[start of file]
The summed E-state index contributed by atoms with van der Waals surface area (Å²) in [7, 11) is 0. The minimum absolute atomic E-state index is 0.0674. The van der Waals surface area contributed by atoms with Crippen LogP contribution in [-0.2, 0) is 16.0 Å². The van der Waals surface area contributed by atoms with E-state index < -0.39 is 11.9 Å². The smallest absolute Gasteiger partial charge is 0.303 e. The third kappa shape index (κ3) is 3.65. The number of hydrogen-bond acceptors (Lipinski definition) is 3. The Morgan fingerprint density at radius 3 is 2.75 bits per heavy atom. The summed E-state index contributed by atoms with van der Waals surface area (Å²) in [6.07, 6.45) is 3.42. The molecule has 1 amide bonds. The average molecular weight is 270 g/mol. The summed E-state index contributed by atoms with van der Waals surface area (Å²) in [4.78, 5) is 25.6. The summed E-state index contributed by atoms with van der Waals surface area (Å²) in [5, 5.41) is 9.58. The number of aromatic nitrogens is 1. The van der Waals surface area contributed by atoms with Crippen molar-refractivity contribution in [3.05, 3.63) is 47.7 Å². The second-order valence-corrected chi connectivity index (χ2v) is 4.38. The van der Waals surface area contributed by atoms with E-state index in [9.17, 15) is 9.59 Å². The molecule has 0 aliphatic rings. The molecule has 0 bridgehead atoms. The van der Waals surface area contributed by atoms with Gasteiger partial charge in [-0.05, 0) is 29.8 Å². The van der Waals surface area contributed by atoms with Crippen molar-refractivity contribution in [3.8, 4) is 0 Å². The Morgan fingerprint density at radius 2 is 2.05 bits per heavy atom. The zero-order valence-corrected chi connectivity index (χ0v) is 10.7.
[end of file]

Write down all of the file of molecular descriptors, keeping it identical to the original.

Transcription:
The summed E-state index contributed by atoms with van der Waals surface area (Å²) in [7, 11) is 0. The minimum absolute atomic E-state index is 0.0674. The van der Waals surface area contributed by atoms with Crippen LogP contribution in [-0.2, 0) is 16.0 Å². The van der Waals surface area contributed by atoms with E-state index < -0.39 is 11.9 Å². The smallest absolute Gasteiger partial charge is 0.303 e. The third kappa shape index (κ3) is 3.65. The number of hydrogen-bond acceptors (Lipinski definition) is 3. The Morgan fingerprint density at radius 3 is 2.75 bits per heavy atom. The summed E-state index contributed by atoms with van der Waals surface area (Å²) in [6.07, 6.45) is 3.42. The molecule has 1 amide bonds. The average molecular weight is 270 g/mol. The summed E-state index contributed by atoms with van der Waals surface area (Å²) in [4.78, 5) is 25.6. The summed E-state index contributed by atoms with van der Waals surface area (Å²) in [5, 5.41) is 9.58. The number of aromatic nitrogens is 1. The van der Waals surface area contributed by atoms with Crippen molar-refractivity contribution in [3.05, 3.63) is 47.7 Å². The second-order valence-corrected chi connectivity index (χ2v) is 4.38. The van der Waals surface area contributed by atoms with E-state index in [9.17, 15) is 9.59 Å². The molecule has 0 aliphatic rings. The molecule has 0 bridgehead atoms. The van der Waals surface area contributed by atoms with Gasteiger partial charge in [-0.05, 0) is 29.8 Å². The van der Waals surface area contributed by atoms with Crippen molar-refractivity contribution in [3.8, 4) is 0 Å². The Morgan fingerprint density at radius 2 is 2.05 bits per heavy atom. The zero-order valence-corrected chi connectivity index (χ0v) is 10.7.